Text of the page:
Saturday, April 11, 2009

Tree Law Sets Legal Precedence in Social Security Disability Law

Not many lawyers have the opportunity to set new Social Security law in the Ninth Circuit Court of Appeals. Tree Law is one of the few law firms in Washington State that has set new law to assist claimants in being awarded Social Security Disability Benefits.

Loyd Gatliff applied for social security benefits and was denied those benefits twice before he had a hearing before an Administrative Law Judge (ALJ). Mr. Tree represented Loyd Gatliff at his Social Security Disability Hearing. At the hearing Mr. Tree obtained evidence that due to Mr. Gatliff’s impairments he could only hold a job for a couple months before he would be fired as a result of his impairments. The Social Security ALJ held that Mr. Gatliff could piece together a series of jobs each lasting approximately two to three months and denied Mr. Gatliff’s claim. An appeal to the Social Security Administration Appeals Council in Arlington, Virginia was denied.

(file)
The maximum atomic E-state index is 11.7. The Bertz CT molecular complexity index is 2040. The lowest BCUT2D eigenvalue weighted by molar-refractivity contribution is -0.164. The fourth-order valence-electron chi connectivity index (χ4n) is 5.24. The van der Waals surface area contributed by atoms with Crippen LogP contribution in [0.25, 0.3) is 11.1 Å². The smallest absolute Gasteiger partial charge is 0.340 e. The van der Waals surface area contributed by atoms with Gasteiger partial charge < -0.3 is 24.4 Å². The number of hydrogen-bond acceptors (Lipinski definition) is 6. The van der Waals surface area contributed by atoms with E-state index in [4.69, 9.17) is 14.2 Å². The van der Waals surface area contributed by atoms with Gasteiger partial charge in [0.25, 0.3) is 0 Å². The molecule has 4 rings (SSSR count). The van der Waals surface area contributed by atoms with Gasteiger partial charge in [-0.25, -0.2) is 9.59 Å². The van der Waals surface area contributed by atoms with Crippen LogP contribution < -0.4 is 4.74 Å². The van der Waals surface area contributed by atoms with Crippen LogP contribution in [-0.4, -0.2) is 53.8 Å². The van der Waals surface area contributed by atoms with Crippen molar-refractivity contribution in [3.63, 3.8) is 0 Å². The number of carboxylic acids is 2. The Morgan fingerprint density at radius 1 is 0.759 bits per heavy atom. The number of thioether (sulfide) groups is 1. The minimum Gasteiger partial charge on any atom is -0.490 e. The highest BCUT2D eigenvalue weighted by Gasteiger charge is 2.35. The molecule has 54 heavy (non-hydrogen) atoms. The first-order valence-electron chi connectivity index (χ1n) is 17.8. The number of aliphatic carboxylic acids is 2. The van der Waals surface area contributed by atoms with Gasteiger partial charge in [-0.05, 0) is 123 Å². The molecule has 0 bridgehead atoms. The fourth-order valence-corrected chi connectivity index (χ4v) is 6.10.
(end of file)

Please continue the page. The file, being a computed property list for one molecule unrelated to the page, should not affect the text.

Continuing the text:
Another appeal was made to the Federal District Court where the Federal Judge declared there was no law in the ninth circuit on the issue of whether a person who could only work a couple months should be found disabled. Absent such law he sided with the Social Security Administration and upheld the denial of benefits to Mr. Gatliff.

Mr. Tree appealed this denial to the Ninth Circuit Court of Appeals in San Francisco, California. The Ninth Circuit is the largest federal court in the United States and has jurisdiction over 9 western states in the United States. Appeals from the Ninth Circuit go directly to the US Supreme Court. Mr. Tree had to travel to present oral argument before three Judges from the ninth circuit.

The ninth circuit court of Appeals agreed with Mr. Tree’s argument and held that not only must a person be able to find a job but they must be able to hold it for a significant period of time. The Ninth Circuit Court of Appeals awarded Mr. Gatliff over five years of back benefits. Gatliff v. Social Security Administration 172 F. 3d. 690 (9th Cir. 1999) This case can be read at

As a result new law was established in the Ninth Circuit. Now throughout the 9th circuit whenever a claimant is only able to hold a job for a few months before getting fired they should receive benefits based on the precedent setting case of Gatliff v. Social Security.


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